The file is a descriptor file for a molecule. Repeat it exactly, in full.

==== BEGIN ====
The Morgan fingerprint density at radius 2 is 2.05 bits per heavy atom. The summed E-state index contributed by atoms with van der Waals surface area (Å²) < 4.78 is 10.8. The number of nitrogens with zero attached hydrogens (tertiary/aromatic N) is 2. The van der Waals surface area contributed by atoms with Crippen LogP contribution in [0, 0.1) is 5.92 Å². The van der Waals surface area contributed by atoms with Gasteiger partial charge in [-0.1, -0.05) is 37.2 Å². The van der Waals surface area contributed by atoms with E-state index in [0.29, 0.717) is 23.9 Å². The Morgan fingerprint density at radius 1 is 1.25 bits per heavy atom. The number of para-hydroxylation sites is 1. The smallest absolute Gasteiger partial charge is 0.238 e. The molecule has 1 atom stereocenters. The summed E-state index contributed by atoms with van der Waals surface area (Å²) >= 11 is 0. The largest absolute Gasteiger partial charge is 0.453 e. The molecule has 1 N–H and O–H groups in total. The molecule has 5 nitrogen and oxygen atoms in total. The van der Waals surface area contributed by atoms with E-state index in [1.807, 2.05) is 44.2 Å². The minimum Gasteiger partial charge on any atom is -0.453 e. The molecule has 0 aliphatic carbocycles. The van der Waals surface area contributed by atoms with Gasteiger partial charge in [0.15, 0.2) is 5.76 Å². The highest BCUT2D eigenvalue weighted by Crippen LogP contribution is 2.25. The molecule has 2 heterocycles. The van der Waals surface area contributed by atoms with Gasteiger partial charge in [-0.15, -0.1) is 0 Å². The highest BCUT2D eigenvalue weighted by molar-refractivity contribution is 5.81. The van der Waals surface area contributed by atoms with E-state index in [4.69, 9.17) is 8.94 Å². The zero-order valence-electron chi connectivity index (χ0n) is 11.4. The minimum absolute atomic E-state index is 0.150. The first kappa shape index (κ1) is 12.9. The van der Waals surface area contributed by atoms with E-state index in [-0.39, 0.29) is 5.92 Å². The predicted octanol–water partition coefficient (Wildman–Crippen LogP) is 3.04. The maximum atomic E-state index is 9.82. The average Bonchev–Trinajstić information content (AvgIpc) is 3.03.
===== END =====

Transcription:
The Morgan fingerprint density at radius 2 is 2.05 bits per heavy atom. The summed E-state index contributed by atoms with van der Waals surface area (Å²) < 4.78 is 10.8. The number of nitrogens with zero attached hydrogens (tertiary/aromatic N) is 2. The van der Waals surface area contributed by atoms with Crippen LogP contribution in [0, 0.1) is 5.92 Å². The van der Waals surface area contributed by atoms with Gasteiger partial charge in [-0.1, -0.05) is 37.2 Å². The van der Waals surface area contributed by atoms with E-state index in [0.29, 0.717) is 23.9 Å². The Morgan fingerprint density at radius 1 is 1.25 bits per heavy atom. The number of para-hydroxylation sites is 1. The smallest absolute Gasteiger partial charge is 0.238 e. The molecule has 1 atom stereocenters. The summed E-state index contributed by atoms with van der Waals surface area (Å²) >= 11 is 0. The largest absolute Gasteiger partial charge is 0.453 e. The molecule has 1 N–H and O–H groups in total. The molecule has 5 nitrogen and oxygen atoms in total. The van der Waals surface area contributed by atoms with E-state index in [1.807, 2.05) is 44.2 Å². The minimum Gasteiger partial charge on any atom is -0.453 e. The molecule has 0 aliphatic carbocycles. The van der Waals surface area contributed by atoms with Gasteiger partial charge in [0.15, 0.2) is 5.76 Å². The highest BCUT2D eigenvalue weighted by Crippen LogP contribution is 2.25. The molecule has 2 heterocycles. The van der Waals surface area contributed by atoms with Gasteiger partial charge in [-0.15, -0.1) is 0 Å². The highest BCUT2D eigenvalue weighted by molar-refractivity contribution is 5.81. The van der Waals surface area contributed by atoms with E-state index in [4.69, 9.17) is 8.94 Å². The zero-order valence-electron chi connectivity index (χ0n) is 11.4. The minimum absolute atomic E-state index is 0.150. The first kappa shape index (κ1) is 12.9. The van der Waals surface area contributed by atoms with E-state index in [-0.39, 0.29) is 5.92 Å². The predicted octanol–water partition coefficient (Wildman–Crippen LogP) is 3.04. The maximum atomic E-state index is 9.82. The average Bonchev–Trinajstić information content (AvgIpc) is 3.03.